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Ashley Clark

Polycystic Kidney Disease (PKD)


Polycystic Kidney Disease (PKD) is a genetic
disorder causing cysts to grow on the kidneys.
These cysts consist of abnormal non-cancerous
fluid-filled sacs (See example on the right). The
first case of PKD was found back to King Stefan
Bathory of Poland in 1533. Later, it was first recorded as Brights Disease by Dr.
Richard Bright in the early 1800s, but it wasnt until the 1990s, when there was
significant finds on the disease, that it was recognized as a condition. The cysts that
PKD cause result in higher complications than any normal cyst, as they are found in
great numbers.
This gene mutation is normally inherited, but spontaneous cases have also been
found. There are two types of PKD; Autosomal Dominant (ADPKD) & Autosomal
Recessive (ARPKD). To inherit the Dominant gene only 1 parents needs to have the
disease, while both parents require carrying the recessive gene in order to pass it
down to the next generation (See pedigrees below). The PKD gene is found on
Chromosomes 14 & 6. This disease is found in all races and genders equally with an
estimated occurrence of 1 in 400 people. PKD is associated with about 2.2% Kidney
Failure cases in the U.S. yearly. They have found that men are most likely going to
experience Kidney Failure as a symptom of PKD, but women with 3+ pregnancies
have higher risks of acquiring the same chances, which makes this disease
influenced by the environment. According to Ravens Major Biology, its mentioned

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that external environmental affects the relationship between genes-the stresses on


your body can change the phenotype of the gene. The inheritance rate in all
Autosomal Dominant PKD cases is a 50% chance, where all recessive PKD cases is
a 10% spontaneous outcome. It is important to be aware of this disease, as it has an
unpredictable growth rate and is inherited to each generation. Finding a cure for
PKD means ending the following symptoms; pain, Kidney Failure, UTIs, Kidney
Stones, Pancreatic Cysts, Liver Cysts, High Blood Pressure, problems with the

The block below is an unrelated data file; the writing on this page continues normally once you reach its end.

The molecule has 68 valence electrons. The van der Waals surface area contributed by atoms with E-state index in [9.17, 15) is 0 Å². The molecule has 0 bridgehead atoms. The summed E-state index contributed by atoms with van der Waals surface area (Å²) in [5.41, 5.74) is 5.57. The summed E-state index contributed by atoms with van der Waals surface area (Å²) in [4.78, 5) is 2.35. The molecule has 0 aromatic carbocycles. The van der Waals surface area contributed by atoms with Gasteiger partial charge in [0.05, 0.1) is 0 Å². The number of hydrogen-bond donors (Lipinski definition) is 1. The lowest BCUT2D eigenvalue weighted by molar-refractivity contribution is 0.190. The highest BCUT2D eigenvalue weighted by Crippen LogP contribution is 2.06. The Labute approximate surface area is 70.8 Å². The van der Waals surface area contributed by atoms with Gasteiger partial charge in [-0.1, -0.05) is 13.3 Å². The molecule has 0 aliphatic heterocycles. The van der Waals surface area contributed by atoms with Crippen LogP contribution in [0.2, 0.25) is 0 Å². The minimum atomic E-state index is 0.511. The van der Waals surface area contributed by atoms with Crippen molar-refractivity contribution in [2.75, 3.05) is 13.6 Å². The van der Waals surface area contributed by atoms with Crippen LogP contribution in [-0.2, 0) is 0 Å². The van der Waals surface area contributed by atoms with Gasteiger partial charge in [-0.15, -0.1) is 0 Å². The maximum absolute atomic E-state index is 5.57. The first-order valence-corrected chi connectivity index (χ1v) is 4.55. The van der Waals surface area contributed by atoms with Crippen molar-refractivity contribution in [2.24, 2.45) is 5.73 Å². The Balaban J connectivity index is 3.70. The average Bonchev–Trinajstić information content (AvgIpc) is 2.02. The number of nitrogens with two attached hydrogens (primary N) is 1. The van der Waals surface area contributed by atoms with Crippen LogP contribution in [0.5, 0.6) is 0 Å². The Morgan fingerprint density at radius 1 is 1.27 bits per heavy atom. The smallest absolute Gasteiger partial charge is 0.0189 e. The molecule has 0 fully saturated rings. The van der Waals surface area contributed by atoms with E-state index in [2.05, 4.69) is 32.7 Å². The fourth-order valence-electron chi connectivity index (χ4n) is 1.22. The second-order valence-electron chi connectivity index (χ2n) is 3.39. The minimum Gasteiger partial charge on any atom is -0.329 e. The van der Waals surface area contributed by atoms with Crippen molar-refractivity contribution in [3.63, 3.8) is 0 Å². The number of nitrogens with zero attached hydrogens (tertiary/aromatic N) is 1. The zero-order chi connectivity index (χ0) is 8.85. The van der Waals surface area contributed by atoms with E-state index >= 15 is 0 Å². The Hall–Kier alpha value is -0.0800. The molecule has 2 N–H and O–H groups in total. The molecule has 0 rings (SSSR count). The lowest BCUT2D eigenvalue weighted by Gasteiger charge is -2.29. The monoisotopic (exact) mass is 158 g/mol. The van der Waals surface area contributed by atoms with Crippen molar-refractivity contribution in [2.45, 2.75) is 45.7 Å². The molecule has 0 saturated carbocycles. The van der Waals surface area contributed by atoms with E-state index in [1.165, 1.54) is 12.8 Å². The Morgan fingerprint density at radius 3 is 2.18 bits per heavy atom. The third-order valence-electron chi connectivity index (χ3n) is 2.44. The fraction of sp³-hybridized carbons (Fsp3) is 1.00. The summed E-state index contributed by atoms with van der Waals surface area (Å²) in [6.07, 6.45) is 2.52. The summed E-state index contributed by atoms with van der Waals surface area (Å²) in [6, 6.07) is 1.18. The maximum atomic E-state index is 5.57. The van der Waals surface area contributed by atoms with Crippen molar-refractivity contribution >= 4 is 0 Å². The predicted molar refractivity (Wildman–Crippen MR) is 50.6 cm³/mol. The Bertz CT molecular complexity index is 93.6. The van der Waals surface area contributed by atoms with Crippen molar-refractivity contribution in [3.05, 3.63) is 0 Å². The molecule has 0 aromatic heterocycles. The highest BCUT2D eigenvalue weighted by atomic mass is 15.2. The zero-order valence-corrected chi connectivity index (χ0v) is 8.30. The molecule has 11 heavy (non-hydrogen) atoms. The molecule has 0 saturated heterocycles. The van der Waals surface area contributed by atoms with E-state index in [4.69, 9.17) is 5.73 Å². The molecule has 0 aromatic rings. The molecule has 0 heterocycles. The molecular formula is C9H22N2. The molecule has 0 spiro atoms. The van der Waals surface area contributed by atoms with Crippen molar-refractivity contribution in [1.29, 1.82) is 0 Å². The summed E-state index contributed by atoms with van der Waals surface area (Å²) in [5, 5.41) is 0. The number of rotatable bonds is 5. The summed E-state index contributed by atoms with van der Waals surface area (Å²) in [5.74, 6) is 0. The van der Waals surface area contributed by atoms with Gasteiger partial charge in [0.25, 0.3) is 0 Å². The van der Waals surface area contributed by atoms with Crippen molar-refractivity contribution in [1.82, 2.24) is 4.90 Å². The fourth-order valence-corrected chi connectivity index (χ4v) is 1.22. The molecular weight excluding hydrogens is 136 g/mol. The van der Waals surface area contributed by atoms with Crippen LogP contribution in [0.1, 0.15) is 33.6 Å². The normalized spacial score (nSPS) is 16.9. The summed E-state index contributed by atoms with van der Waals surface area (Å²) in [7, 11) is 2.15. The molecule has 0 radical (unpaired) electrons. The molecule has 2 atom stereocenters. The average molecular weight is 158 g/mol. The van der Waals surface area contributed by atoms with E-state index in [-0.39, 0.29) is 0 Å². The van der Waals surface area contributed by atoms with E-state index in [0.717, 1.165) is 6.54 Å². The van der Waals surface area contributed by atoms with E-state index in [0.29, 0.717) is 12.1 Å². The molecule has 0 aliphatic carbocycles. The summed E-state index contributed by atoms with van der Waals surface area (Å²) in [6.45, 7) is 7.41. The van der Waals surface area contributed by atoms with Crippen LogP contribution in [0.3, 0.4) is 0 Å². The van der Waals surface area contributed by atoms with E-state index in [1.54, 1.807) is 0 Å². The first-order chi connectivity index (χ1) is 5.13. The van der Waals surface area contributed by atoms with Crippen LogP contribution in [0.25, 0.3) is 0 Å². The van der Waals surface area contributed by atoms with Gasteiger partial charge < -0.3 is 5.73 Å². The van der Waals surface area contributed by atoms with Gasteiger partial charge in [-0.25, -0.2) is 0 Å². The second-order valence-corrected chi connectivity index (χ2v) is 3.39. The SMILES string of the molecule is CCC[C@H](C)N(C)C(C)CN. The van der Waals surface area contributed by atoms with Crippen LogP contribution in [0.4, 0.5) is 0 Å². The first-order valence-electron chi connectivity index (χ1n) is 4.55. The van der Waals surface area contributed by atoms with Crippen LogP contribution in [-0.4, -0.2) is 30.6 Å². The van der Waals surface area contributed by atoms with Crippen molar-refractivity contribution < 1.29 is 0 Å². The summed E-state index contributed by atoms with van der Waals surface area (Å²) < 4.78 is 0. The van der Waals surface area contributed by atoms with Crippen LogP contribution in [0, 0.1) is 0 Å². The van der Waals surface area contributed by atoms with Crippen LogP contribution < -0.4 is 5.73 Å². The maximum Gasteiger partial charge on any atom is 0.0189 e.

blood vessels in the brain & heart, like Brain Aneurysms.

The kidneys job is to filter out waste and extra water from the blood and urine.
The filtering takes place in the millions of nephrons located within the kidneys, which

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are the basic working units of the kidney that continually regulate, reabsorb, and
excrete. Inside these nephrons, blood vessels interlink with tubules, where a
chemical exchange occurs. This exchange results in the elimination of water from
your blood to entering your urinary system.
Currently, there are no preventions that have been discovered. All that is
available are treatments for each individual symptom. The best type of prevention
is diagnosis. Knowing you have PKD will help you get ahead of the disease.
Ultrasounds, CT Scans, MRIs, and genetic testing are available as diagnostic tools.
I have the dominant or recessive gene of PKD. I havent been tested yet, so my
diagnosis is still undetermined. However, my fathers side of the family suffers from
this disease. There are 10 family members on this side of my family, including
myself, that have the potential of inheriting this disease. As of now, I know that 4 out
of the 10 have positively been diagnosed with PKD, but there are about 3 of us who
havent checked yet. Recently, my Uncle had a Liver aneurysm and fortunately
survived. He was able to receive a kidney transplant and was in healthy condition
about a year later. However, both my Grandmother and my father suffered from a
fatal Brain aneurysm due to this disease and I never realized how unnoticed this
disease was until it was highlighted as the cause during my Uncles recovery last
year. Now, that Im aware and more educated on the disease running through my
family, I have a responsibility to find out if I have the disease or if I carry the disease
so I can be prepare myself and/or future generations.

Ashley Clark

Works Cited
(Guay-Woodford, Somlo and Torres)
(N/A, PKD Research Timeline)
(N/A, Polycystic Kidney Disease)
(Raven)